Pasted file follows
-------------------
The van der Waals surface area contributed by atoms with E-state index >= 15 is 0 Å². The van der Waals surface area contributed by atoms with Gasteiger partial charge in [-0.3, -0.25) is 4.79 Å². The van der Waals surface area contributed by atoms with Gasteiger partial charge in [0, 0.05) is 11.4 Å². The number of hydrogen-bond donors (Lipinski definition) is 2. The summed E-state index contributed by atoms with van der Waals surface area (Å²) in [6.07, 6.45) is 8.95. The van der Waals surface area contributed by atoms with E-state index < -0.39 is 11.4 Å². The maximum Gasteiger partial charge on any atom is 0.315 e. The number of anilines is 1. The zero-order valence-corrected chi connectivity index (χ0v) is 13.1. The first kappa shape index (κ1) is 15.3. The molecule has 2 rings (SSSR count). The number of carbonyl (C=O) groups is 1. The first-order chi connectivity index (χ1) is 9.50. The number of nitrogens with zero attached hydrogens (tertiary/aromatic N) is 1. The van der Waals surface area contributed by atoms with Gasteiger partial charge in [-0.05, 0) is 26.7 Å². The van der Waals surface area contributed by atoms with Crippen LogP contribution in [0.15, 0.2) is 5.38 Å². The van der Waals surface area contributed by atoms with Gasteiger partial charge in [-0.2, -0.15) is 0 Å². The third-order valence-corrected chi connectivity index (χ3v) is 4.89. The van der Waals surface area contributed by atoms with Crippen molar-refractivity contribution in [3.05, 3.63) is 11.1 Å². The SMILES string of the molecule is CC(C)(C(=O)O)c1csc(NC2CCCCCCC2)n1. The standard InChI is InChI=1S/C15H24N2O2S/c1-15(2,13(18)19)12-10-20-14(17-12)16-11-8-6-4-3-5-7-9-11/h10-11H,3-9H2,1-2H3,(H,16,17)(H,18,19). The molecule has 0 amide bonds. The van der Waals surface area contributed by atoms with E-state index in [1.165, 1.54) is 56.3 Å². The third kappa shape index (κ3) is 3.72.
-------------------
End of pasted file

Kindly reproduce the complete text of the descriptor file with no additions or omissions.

The van der Waals surface area contributed by atoms with E-state index >= 15 is 0 Å². The van der Waals surface area contributed by atoms with Gasteiger partial charge in [-0.3, -0.25) is 4.79 Å². The van der Waals surface area contributed by atoms with Gasteiger partial charge in [0, 0.05) is 11.4 Å². The number of hydrogen-bond donors (Lipinski definition) is 2. The summed E-state index contributed by atoms with van der Waals surface area (Å²) in [6.07, 6.45) is 8.95. The van der Waals surface area contributed by atoms with E-state index < -0.39 is 11.4 Å². The maximum Gasteiger partial charge on any atom is 0.315 e. The number of anilines is 1. The zero-order valence-corrected chi connectivity index (χ0v) is 13.1. The first kappa shape index (κ1) is 15.3. The molecule has 2 rings (SSSR count). The number of carbonyl (C=O) groups is 1. The first-order chi connectivity index (χ1) is 9.50. The number of nitrogens with zero attached hydrogens (tertiary/aromatic N) is 1. The van der Waals surface area contributed by atoms with Gasteiger partial charge in [-0.05, 0) is 26.7 Å². The van der Waals surface area contributed by atoms with Crippen LogP contribution in [0.15, 0.2) is 5.38 Å². The van der Waals surface area contributed by atoms with Gasteiger partial charge in [-0.2, -0.15) is 0 Å². The third-order valence-corrected chi connectivity index (χ3v) is 4.89. The van der Waals surface area contributed by atoms with Crippen molar-refractivity contribution in [3.05, 3.63) is 11.1 Å². The SMILES string of the molecule is CC(C)(C(=O)O)c1csc(NC2CCCCCCC2)n1. The standard InChI is InChI=1S/C15H24N2O2S/c1-15(2,13(18)19)12-10-20-14(17-12)16-11-8-6-4-3-5-7-9-11/h10-11H,3-9H2,1-2H3,(H,16,17)(H,18,19). The molecule has 0 amide bonds. The van der Waals surface area contributed by atoms with E-state index in [1.165, 1.54) is 56.3 Å². The third kappa shape index (κ3) is 3.72.